Scandinavian Oil (more commonly known as Danish Oil) is my absolute favourite timber sealer. It goes on like water and creates a lovely soft sheen which enhances the natural grain and colour of the timber plus provides a protective finish.
:: Be careful with the thickness and number of coats you apply. Scandinavian Oil can become quite glossy if allowed to ‘build’. Ensure each coat is thoroughly incorporated and any excess oil is wiped away.
:: Just in case you’re wondering, as touched on above I applied one initial coat of oil prior to attaching the cladding to seal all of the edges. I decided to complete the oiling process once all the cladding was connected to the tables (rather than whilst it was still in separate pieces) so there was no risk of damaging the finish during attachment. This just meant I needed to take a bit more care not to get oil on the painted areas.
I knew from the start that I wanted to do something a little different with these drawers. Rather than using label holders with pulls (which I have done on numerous occasions in the past), I opted for plain label holders flanked by small brass knobs. At first I thought I’d made a mistake and should have stuck to one central label pull, though now I absolutely LOVE the look!
Finding affordable mini knobs was tricky. Even the timber ones I came across were pricey. I settled for some I found on AliExpress (Antique Bronze Mini Handles – 42 cents each), though unfortunately they didn’t arrive in time :-( Luckily, the day before the project deadline, I managed to source some similar ones locally (Kaisercraft Brass Treasure Drawer Knobs – 70 cents each). Although they were a little more costly they are perfect. One of the great things about the fact that these bedside tables are actually modern in construction is that the drawers are on smooth glide rollers which, even with the small knobs, makes opening them a cinch.
The label holders are from eBay (60mm x 17mm Antique Bronze Label Holders – $13 for ten). I created some simple number labels on antique paper to fill them (see link above to view and download).
I was a little daunted by the prospect of having to accurately measure and attach 30 small label holders and 60 mini knobs though it actually wasn’t that bad. The trickiest part was ensuring the handle screws were all cut to the right length.
As a finishing touch I decided to line the drawers. I was originally planning to use geometric patterned wrapping paper (like a chevron or trellis) though was having trouble finding what I wanted when I had an alternate idea. Given my design for the bedside tables was loosely based on antique map drawers I thought using pages from my old street directory to create a random collage-effect would be perfect! I attached some of the pages using Mod Podge though found that the thinness of them caused some bubbling (nothing major, and it pretty much dried out completely, though enough to bother me) so I completed the lining using double sided tape – simple and perfect.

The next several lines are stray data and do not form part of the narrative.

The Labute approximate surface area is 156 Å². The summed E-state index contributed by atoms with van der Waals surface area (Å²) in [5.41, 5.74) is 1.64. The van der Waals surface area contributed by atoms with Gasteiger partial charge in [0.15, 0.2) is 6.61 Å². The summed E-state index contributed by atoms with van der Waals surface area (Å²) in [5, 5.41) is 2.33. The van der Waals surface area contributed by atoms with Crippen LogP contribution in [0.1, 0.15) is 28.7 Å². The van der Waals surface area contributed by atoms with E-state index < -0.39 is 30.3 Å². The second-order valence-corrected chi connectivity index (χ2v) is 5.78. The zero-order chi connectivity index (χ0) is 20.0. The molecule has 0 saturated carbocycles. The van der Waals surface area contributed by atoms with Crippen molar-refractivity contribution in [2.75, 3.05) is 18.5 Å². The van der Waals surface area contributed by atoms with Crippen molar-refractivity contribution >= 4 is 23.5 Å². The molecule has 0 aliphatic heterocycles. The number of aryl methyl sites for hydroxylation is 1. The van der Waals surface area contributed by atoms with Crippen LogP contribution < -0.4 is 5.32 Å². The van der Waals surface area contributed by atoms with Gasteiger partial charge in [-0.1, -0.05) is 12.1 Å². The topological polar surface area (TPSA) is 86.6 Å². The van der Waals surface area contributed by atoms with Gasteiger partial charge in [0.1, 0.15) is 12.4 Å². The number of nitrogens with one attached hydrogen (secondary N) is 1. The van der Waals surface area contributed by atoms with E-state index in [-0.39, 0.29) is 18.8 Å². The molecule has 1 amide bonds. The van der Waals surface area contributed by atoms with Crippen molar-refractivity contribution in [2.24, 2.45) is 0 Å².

Remember what they looked like before? Here are some comparison pics.
Some of you might be thinking this all sounds like too much work, I mean, why not just make the whole thing from scratch? Well, it is definitely an option, though furniture construction (at least complex builds involving components like drawers) isn’t really my strong suit. Having a structurally sound starting point saved me a heap of time, effort and even money, not to mention the worry of it spontaneously imploding! Whilst it’s true that there was a bit of effort involved, it wasn’t really difficult, just a little time consuming and repetitive (given there were two of them).
Now, here’s something you don’t see everyday, a photo of….me!
The campaign marketers requested one so I thought I may as well share :-)
Remember, along with the pieces of the other seven designers involved with this campaign, these babies are being sold for charity, so if you love them (or know someone else who would) be sure to stay tuned! I’m not across all the eBay auction deets yet, though can tell you they go live on Thursday 24 July. In addition, I’m excited to let you know that Feast Watson will be covering shipping costs Australia wide! How awesome is that? So, whether you’re in Brisbane or Broome you’re in no way disadvantaged (of course, if you’re located outside Australia you are more than welcome to arrange your own freight). I’ll be sure to post again once the auctions go live!
PS Lots of hugs and kisses to my wonderful husband who helped immeasurably with this project.
The charity auction has now ended. Thank you to everyone who bid. We managed to raise a cumulative $2,500 for the Salvos!